© 2024 Interlochen
CLASSICAL IPR | 88.7 FM Interlochen | 94.7 FM Traverse City | 88.5 FM Mackinaw City IPR NEWS | 91.5 FM Traverse City | 90.1 FM Harbor Springs/Petoskey | 89.7 FM Manistee/Ludington
Play Live Radio
Next Up:
0:00 0:00
Available On Air Stations

Emmet County commissioners reaffirm removal in close vote

Residents await the start of the Emmet County Board of Commissioners Sept. 21 meeting.
Michael Livingston
Residents await the start of the Emmet County Board of Commissioners Sept. 21 meeting. (Photo: Michael Livingston/IPR News)

Emmet County commissioners stuck with a decision to remove a health board assignment from a commissioner who said he didn't support health grants.

Commissioners first voted 5-1 to remove Commissioner Rich Ginop from the regional Board of Health on Sept. 11. Ginop abstained, and Commissioner Charles Laughbaum cast the lone “no.”

But an attempt to reopen discussion on Ginop’s actions failed by a closer margin Sept. 21, in a 4-3 vote on a motion by Commissioner Matt Koontz.

“I guess that takes the wind out of the sail for now,” Ginop said after the vote was recorded.

Ginop faced criticism for not supporting various grant opportunities presented to the Health Department of Northwest Michigan in recent months.

Residents gave more than an hour of public comment, both supporting and condemning the county’s decision to have Ginop removed from the Board of Health.

Emmet County resident Bob Wiley told the board their decision was inappropriate.

“I hope you find a way to reverse your actions,” Wiley said. “Discourse on this issue is painful, but I think appropriate, and serves the community well, so that all sides can be heard.”

A group of people wearing green buttons reading “I support local public health,” also spoke.

Petoskey resident Mary Lieberman read from a list of dozens of Emmet County voters who she said are in favor of Ginop’s removal. The full list of people took nearly 15 minutes to read through by six different people.

After the meeting, Ginop declined to comment further on the board’s decision.

Approving health grants have been an ongoing source of conflict on the regional eight-person health board, made up of two commissioners from each of the counties it represents.

At an Aug. 17 Emmet County commission meeting, Koontz questioned Ginop’s rejection of grant proposals to provide dental care for children and nicotine awareness in high schools. Ginop did not explain his position.

When asked if he would continue to violate the code of ethics by rejecting grants that fit into Michigan’s Public Health Code, Ginop said he would. Koontz said this admission showed Ginop is in violation of the ethics code.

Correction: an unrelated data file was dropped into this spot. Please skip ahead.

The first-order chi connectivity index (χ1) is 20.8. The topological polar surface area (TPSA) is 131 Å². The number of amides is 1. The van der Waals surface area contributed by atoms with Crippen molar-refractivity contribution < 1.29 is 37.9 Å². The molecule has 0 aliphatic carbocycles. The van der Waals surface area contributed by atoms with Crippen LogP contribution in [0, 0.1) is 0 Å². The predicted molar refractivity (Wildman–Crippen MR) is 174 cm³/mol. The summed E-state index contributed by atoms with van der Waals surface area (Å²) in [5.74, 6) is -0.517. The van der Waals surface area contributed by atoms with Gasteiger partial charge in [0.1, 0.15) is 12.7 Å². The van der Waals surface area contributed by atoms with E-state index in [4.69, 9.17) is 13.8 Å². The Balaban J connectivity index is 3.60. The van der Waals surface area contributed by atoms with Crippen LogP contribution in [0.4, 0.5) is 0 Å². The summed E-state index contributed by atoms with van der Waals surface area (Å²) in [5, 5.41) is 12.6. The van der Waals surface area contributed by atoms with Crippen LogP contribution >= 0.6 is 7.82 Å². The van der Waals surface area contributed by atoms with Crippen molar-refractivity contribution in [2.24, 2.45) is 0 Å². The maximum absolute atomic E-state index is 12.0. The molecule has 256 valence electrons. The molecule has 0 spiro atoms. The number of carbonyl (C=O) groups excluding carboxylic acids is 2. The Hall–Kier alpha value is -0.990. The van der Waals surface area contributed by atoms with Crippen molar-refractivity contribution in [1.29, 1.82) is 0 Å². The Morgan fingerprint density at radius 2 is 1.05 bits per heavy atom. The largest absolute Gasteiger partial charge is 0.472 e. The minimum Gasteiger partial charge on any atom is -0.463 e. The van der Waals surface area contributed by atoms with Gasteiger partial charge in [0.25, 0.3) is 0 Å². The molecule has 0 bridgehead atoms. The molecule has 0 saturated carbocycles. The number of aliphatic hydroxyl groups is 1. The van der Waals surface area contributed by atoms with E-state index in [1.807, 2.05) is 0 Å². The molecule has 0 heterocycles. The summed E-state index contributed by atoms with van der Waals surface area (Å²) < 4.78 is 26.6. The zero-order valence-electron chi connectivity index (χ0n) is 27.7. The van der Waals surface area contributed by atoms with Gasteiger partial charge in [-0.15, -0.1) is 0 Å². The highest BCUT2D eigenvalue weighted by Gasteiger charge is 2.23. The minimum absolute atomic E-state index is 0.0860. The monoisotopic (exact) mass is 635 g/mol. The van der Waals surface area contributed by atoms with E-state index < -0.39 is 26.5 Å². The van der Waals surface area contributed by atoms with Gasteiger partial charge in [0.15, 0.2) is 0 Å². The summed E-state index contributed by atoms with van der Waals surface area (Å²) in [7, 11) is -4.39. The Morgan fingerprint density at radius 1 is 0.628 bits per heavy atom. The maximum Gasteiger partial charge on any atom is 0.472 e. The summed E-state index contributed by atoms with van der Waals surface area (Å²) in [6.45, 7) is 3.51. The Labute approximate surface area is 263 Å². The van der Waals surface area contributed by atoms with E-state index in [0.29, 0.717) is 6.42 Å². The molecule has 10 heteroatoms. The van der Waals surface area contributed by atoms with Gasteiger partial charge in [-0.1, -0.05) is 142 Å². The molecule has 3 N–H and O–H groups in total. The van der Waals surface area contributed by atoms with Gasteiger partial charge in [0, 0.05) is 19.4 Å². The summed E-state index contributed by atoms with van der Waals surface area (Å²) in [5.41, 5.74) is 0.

Specifically, three commissioners — Neil Ahrens, David White and Koontz — indicated in an Aug. 23 letter to County Administrator David Boyer that Ginop violated this section:

Michigan Sections (B) 11 states: “County Commissioners shall represent the official policies or positions of the Board of Commissioners to the best of their ability when designated as delegates for this purpose. When presenting their individual opinions and positions, County Commissioners shall neither state nor imply that they represent the opinions or positions of the Board of Commissioners or Emmet County, and must affirmatively state that it is their own opinion or position, and not that of the Board of Commissioners. Commissioners shall always be mindful of the needs of the entire county, and not just the district they represent.”

In Sept. 21 meeting, Commissioner Don Mapes, who also represents Emmet County on the Board of Health, said he regrets his initial vote to remove Ginop.

But, “It wouldn’t have impacted the outcome.”

“I wanted to reach out and snatch it back but I obviously couldn't,” Mapes said of his vote.

“The circumstances leading up to the decision by the board were unfortunate. I, too, was surprised by Rich’s answer. But that is not the Rich I know. And he has since apologized, but that didn't seem to matter.”

Mapes declined further requests for comment after the meeting.

Commissioner Neil Ahrens, a Navy veteran and owner of Ahrens Gallery and Studio, was chosen to take Ginop’s place on the Board of Health.

He said he intends to uphold the expertise of health department staff.

“I go into it with an open mind. And I'm not going to be a rubber stamp for everything,” Ahrens said. “I do my research, I listen, if I have questions I ask people, and I move forward with reasonableness and attentiveness.”

Record-Eagle reporter Elizabeth Brewer contributed to this article.

Michael Livingston covers the area around the Straits of Mackinac - including Cheboygan, Charlevoix, Emmet and Otsego counties as a Report for America corps member.